Retail Trading Bonanza Is Good for Market Makers, Less So for Quants and Hedge Funds

The confluence of commission-free trading and markets’ precipitous March drop has touched off a circus of retail trading activity — a trend that’s eliciting sniggers from traders wary of a “dumb-money” bubble.

The confluence of commission-free trading and markets’ precipitous March drop has touched off a circus of retail trading activity — a trend that’s eliciting sniggers from traders wary of a “dumb-money” bubble.

But while new data suggests retail traders’ sway over markets as a whole is limited, their power to invigorate discount brokerages, buoy market makers, confound quants, and upstage hedge funds could nonetheless play a meaningful role in reshaping the sector over time.

‘Gamified Investing’

Since retail brokerages and asset managers dropped trading commissions to zero last fall, they’ve set about recruiting elusive young investors into the fold.

Robinhood, E*Trade, and SoFi Invest offer “slick user interfaces, low fees and near-instant account opening” that lower trading friction to the level of “‘gamified investing,’” according to one millennial investor who found himself making progressively riskier bets in recent weeks.

With help from the once-in-a-lifetime buying opportunity created by markets’ March implosion, such approaches have already borne fruit. In the downturn’s early days, new-account openings surged at TD Ameritrade (+150% YoY), Wealthfront (+68%), and Betterment (+25%).

Retail trading volumes have also spiked as remote-working “newbie” investors find themselves with more time on their hands. Average daily trades at TD Ameritrade leaped from 900k in October, when the platform abolished trading commissions, to 2.9M in March. Retail participation overall “‘is at levels we haven’t seen in 20 years,’” according to one industry expert.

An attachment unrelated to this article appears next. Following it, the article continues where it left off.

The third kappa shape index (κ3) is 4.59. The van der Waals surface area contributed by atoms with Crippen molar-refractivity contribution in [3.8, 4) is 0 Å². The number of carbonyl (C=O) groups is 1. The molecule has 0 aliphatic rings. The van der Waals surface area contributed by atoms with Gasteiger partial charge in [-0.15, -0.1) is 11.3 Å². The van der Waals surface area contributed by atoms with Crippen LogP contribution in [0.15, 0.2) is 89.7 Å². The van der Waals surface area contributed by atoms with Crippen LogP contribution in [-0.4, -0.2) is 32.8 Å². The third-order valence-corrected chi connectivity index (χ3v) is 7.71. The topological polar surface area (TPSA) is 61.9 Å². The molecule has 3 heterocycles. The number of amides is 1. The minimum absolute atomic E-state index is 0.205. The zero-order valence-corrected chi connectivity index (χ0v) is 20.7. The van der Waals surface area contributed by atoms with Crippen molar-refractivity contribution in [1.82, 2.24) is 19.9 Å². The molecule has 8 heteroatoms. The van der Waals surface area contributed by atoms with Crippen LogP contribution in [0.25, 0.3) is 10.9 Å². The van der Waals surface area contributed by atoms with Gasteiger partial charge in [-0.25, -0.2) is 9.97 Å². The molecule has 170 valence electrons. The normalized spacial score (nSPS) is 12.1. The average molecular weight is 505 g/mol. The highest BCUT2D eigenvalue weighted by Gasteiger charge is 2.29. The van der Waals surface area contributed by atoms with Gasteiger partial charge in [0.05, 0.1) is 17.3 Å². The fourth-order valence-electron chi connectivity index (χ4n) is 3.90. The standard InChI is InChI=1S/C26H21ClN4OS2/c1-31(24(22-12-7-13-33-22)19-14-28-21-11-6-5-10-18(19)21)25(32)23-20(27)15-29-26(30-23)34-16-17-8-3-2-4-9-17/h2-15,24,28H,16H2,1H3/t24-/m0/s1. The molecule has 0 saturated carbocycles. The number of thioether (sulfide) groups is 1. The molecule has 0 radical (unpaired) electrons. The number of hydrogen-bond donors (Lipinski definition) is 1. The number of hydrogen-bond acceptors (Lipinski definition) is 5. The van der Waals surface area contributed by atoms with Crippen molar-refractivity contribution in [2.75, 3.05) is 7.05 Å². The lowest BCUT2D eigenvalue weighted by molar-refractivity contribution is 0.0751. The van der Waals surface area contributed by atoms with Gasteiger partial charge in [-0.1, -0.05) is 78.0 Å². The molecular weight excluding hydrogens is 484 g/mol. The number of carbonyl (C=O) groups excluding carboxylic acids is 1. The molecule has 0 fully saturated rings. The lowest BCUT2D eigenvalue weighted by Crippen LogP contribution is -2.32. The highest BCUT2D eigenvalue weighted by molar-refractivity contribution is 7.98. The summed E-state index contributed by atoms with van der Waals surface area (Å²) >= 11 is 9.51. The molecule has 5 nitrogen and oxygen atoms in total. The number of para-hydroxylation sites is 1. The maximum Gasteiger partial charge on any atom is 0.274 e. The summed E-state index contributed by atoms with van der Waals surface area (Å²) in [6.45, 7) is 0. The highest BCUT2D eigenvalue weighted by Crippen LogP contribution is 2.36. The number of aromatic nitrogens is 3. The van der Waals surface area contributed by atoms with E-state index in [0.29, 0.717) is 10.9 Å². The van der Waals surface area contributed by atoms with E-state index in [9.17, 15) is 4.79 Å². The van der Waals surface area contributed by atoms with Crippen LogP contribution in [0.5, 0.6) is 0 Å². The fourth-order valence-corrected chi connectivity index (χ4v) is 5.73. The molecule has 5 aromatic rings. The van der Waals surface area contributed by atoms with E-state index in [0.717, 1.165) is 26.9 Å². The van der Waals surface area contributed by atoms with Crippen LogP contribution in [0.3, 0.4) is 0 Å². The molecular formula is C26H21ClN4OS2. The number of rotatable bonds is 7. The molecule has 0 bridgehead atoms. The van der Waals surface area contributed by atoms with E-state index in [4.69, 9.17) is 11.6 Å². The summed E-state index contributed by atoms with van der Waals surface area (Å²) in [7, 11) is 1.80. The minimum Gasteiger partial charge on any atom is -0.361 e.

“‘It’s like gambling,’” one writer of romance novels said of her new day-trading habit — an apropos comparison given that the suspension of casino and sports activity in recent months has likely driven bettors into investing.

‘Flight to Crap’

Dave Portnoy, founder of the weekly gambling newspaper Barstool Sports, has drawn considerable attention for his recent experimentation with day trading. He’s entertained his 1.5M Twitter followers with brash statements, calling Warren Buffet “‘washed up’” and adopting the mantra, “Stocks only go up!”

Retail activity has grown so feverish that industry pundits have cited it as a driving force behind US stock markets’ unprecedented rally from bear to bull market.

Despite the massive economic stimulus and quantitative easing measures underpinning that rally, financiers have largely derided the rally’s extreme nature — and the army of retail traders championing it — as “‘a speculative fervour.’” “Free Trading Couldn't Have Come at a Worse Time,” a Wall Street Journal headline lamented.

“‘You have heard of a flight to quality,’” Interactive Brokers chief investment strategist Steve Sosnick said. “‘How about a flight to crap?’” Billionaire investor Leon Cooperman cautioned that retail investors “‘are just doing stupid things, and in my opinion, this will end in tears.’”